Monday, January 23, 2012
Last night we stayed up late and packed. We still have no running water. It was a really hot and miserable night. Jen and I are sharing a room. I woke up and saw that she was all cocooned up in her light blue sheet, (we brought our own sheets to use on top of the hotel bedding). The power was on and the fan was near her, so I said, “Jen, if you are too cold and want to kill the fan, go for it.” She peeked her head out and reached over and hit the “off” button. Immediately were hit with hot and humid air. It was so fast! “Ah!” I groaned, “or… you can feel free to turn it back on!” We both started laughing, as she quickly turned the fan back on.
Today is our last day. Curry, Aaron, Leah, Jen and I got up early and went to visit the deaf school in Koforidua. It’s very different from the school in Mampong. The Koforidua school has two vocational programs for their students, one trains them in the art of batik fabrics. The teacher walked us through the process.
I told her that Leah is an artist and the teacher suggested that Leah could stay with her for a few months and learn to do batik. I, for one, cannot think of a better option if Leah has rough teenage years. It’s nice to have an open invitation to a third world country for vocational training and a reality check, that’s for sure! The fabrics are beautiful and some of the designs are hand drawn in wax, while others are stamped, with carved wooden stamps, that have been dipped in the wax. The school sells this fabric to help pay for the cost of the programs.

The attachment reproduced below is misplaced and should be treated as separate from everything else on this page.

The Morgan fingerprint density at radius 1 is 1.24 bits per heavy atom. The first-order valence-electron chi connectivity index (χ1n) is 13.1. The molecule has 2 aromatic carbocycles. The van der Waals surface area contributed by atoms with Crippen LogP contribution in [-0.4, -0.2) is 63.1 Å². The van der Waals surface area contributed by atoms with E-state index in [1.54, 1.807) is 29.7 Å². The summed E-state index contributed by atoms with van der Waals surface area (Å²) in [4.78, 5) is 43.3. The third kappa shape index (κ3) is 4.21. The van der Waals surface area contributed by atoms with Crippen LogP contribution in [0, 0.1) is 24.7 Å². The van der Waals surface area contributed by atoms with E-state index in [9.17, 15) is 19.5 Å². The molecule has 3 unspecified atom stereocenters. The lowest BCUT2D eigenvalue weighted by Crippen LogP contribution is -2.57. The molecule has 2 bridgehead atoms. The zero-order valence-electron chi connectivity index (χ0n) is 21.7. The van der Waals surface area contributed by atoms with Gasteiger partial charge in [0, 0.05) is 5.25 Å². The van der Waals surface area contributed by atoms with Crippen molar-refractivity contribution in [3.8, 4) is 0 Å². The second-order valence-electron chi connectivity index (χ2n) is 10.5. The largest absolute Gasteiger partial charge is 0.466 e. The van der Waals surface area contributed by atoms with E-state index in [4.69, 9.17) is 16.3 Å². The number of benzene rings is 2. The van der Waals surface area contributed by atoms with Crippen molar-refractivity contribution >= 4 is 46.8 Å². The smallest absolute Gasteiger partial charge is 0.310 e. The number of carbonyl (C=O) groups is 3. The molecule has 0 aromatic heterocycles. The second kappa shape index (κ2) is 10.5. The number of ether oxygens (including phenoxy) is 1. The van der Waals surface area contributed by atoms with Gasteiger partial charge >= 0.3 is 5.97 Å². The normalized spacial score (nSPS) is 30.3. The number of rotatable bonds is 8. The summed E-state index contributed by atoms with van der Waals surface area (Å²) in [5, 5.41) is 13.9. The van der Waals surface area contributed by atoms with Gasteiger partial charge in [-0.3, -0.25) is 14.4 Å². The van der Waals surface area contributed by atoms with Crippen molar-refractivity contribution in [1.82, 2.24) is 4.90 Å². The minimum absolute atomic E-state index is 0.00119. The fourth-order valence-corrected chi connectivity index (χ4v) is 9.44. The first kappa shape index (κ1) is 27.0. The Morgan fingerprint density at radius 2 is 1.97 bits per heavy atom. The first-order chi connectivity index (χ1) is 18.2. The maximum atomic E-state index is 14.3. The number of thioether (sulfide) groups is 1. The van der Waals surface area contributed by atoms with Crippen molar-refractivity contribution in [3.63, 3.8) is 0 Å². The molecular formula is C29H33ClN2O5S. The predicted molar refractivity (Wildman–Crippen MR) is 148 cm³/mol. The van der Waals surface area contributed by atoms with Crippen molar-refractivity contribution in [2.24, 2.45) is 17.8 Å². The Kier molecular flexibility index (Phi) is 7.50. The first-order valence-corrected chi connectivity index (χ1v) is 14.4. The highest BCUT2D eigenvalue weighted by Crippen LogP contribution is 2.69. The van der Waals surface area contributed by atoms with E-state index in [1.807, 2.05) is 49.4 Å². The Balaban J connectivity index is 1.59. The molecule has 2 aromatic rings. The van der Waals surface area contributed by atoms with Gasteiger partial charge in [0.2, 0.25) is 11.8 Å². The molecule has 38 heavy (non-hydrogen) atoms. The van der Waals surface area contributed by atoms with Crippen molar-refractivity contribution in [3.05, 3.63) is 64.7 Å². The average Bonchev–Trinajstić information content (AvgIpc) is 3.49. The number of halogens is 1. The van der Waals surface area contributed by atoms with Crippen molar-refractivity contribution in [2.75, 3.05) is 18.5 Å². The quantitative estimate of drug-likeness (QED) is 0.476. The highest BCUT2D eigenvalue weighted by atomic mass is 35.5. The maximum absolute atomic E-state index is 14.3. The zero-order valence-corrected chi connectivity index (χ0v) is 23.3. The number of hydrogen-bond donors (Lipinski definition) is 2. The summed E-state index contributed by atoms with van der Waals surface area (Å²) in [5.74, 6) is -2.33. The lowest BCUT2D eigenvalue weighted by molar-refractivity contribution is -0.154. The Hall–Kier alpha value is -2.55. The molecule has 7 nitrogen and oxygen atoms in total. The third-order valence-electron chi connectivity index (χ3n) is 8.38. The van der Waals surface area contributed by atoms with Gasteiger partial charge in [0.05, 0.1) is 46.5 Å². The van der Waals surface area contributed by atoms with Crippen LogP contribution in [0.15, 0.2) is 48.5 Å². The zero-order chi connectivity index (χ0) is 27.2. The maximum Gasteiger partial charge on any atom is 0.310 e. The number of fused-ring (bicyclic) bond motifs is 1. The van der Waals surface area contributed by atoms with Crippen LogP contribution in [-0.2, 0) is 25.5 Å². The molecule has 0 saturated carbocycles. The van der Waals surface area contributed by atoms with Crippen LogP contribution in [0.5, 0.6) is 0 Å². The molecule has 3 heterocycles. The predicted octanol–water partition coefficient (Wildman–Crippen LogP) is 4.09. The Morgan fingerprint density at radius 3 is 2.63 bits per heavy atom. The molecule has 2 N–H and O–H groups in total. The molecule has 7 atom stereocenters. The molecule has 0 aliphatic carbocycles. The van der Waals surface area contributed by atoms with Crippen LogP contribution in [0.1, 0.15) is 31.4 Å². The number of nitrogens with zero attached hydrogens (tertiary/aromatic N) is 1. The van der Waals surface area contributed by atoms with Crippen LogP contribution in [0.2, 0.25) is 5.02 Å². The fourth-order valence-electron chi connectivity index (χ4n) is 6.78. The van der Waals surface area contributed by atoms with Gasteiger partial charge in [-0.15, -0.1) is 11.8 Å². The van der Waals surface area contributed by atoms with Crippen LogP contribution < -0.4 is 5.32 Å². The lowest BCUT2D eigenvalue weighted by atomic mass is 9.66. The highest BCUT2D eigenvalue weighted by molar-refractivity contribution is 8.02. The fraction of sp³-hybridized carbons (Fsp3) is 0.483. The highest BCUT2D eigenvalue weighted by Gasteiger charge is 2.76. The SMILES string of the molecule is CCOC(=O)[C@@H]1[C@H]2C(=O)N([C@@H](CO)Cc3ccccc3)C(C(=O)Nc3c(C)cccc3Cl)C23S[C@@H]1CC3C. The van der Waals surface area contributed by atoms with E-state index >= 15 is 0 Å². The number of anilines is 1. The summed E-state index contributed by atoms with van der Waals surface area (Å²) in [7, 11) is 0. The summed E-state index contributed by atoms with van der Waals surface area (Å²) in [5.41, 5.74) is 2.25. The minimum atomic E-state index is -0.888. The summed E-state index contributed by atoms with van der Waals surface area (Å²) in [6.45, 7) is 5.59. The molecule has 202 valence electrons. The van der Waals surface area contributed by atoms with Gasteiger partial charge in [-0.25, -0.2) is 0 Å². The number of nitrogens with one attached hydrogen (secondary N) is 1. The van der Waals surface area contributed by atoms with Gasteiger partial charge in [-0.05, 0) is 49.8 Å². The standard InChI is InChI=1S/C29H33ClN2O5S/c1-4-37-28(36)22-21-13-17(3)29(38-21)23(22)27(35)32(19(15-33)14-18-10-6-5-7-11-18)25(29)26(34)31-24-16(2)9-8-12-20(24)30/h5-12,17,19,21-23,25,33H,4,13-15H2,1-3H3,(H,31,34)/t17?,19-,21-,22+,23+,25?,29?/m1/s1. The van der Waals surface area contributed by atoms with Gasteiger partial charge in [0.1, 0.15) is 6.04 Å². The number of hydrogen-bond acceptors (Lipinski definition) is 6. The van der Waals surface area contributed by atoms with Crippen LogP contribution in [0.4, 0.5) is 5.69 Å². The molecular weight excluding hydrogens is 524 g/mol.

(Click on photos to enlarge)
Every year, Signs of Hope visits and purchases large amounts of the batik fabric. Last time Curry came and purchased their fabric, the program used that money that to buy a new serger. The school also has a leatherwork program. The students are trained to make sandals, wallets, and belts.
This deaf school also has a special education class, the children are taught to Batik as well. We were told “their work is not perfect, but it’s still a good opportunity for them to learn.” Today was the first time that I saw children who have Down syndrome here in Ghana.
Today was a special day, because I was able to meet up with Amma, who is the mother of Shirley, who follows me on twitter. Shirley had seen me tweet when she found out about our Team going to Ghana. Her mother happened to be there already and had brought Signing Time DVDs with her for their family members. Amma met up with us at the Deaf school and took the tour with us. She has started the Kentucky Academy a Kindergarten program that also feeds the children. They currently have 100 children in their program.
It was great meeting Amma and she was excited to see the deaf school too. She and her husband have a group of volunteers that come from the University of Kentucky and she said that in the future their volunteers could stop by this deaf school when shopping for fabric. She asked me how, with all of my fans, I even saw the tweet from her daughter, let alone took the time to respond. I told her, it’s because I am not “a real celebrity”, it seems that “real celebrities” just collect followers, but rarely interact with them.